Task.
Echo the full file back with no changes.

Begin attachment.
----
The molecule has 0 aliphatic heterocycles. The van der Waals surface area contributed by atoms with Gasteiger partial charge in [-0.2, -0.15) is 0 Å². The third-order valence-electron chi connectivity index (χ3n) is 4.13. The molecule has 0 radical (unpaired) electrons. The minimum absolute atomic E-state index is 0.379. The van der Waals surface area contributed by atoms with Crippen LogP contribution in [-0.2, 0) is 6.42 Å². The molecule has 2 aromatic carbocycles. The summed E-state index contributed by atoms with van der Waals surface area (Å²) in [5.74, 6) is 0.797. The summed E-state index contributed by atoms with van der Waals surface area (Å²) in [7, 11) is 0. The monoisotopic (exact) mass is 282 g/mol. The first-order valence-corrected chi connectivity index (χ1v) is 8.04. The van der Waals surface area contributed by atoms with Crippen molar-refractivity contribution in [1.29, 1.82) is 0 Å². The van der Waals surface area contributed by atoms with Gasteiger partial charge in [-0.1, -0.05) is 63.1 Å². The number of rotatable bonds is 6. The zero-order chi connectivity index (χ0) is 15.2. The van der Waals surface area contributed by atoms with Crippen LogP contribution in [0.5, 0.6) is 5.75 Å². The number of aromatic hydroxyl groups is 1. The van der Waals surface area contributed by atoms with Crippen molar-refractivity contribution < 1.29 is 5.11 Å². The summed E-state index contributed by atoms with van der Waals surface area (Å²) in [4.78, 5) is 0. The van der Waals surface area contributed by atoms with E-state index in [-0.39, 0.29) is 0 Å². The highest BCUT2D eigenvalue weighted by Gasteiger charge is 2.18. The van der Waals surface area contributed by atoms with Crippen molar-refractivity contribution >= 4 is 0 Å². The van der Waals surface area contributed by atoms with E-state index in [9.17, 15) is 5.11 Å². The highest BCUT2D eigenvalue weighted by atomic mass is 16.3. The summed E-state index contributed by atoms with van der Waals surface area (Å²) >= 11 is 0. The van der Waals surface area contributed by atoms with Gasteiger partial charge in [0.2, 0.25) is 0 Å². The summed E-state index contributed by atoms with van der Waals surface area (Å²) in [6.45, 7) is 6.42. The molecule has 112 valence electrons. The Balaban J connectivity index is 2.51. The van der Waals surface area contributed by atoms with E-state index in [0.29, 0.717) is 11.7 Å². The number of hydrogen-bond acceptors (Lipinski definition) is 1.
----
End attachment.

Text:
The molecule has 0 aliphatic heterocycles. The van der Waals surface area contributed by atoms with Gasteiger partial charge in [-0.2, -0.15) is 0 Å². The third-order valence-electron chi connectivity index (χ3n) is 4.13. The molecule has 0 radical (unpaired) electrons. The minimum absolute atomic E-state index is 0.379. The van der Waals surface area contributed by atoms with Crippen LogP contribution in [-0.2, 0) is 6.42 Å². The molecule has 2 aromatic carbocycles. The summed E-state index contributed by atoms with van der Waals surface area (Å²) in [5.74, 6) is 0.797. The summed E-state index contributed by atoms with van der Waals surface area (Å²) in [7, 11) is 0. The monoisotopic (exact) mass is 282 g/mol. The first-order valence-corrected chi connectivity index (χ1v) is 8.04. The van der Waals surface area contributed by atoms with Crippen molar-refractivity contribution in [1.29, 1.82) is 0 Å². The van der Waals surface area contributed by atoms with Gasteiger partial charge in [-0.1, -0.05) is 63.1 Å². The number of rotatable bonds is 6. The zero-order chi connectivity index (χ0) is 15.2. The van der Waals surface area contributed by atoms with Crippen LogP contribution in [0.5, 0.6) is 5.75 Å². The number of aromatic hydroxyl groups is 1. The van der Waals surface area contributed by atoms with Crippen molar-refractivity contribution < 1.29 is 5.11 Å². The summed E-state index contributed by atoms with van der Waals surface area (Å²) in [4.78, 5) is 0. The van der Waals surface area contributed by atoms with E-state index in [-0.39, 0.29) is 0 Å². The highest BCUT2D eigenvalue weighted by Gasteiger charge is 2.18. The van der Waals surface area contributed by atoms with Crippen molar-refractivity contribution >= 4 is 0 Å². The van der Waals surface area contributed by atoms with E-state index in [9.17, 15) is 5.11 Å². The highest BCUT2D eigenvalue weighted by atomic mass is 16.3. The summed E-state index contributed by atoms with van der Waals surface area (Å²) >= 11 is 0. The van der Waals surface area contributed by atoms with Gasteiger partial charge in [0.2, 0.25) is 0 Å². The summed E-state index contributed by atoms with van der Waals surface area (Å²) in [6.45, 7) is 6.42. The molecule has 112 valence electrons. The Balaban J connectivity index is 2.51. The van der Waals surface area contributed by atoms with E-state index in [0.29, 0.717) is 11.7 Å². The number of hydrogen-bond acceptors (Lipinski definition) is 1.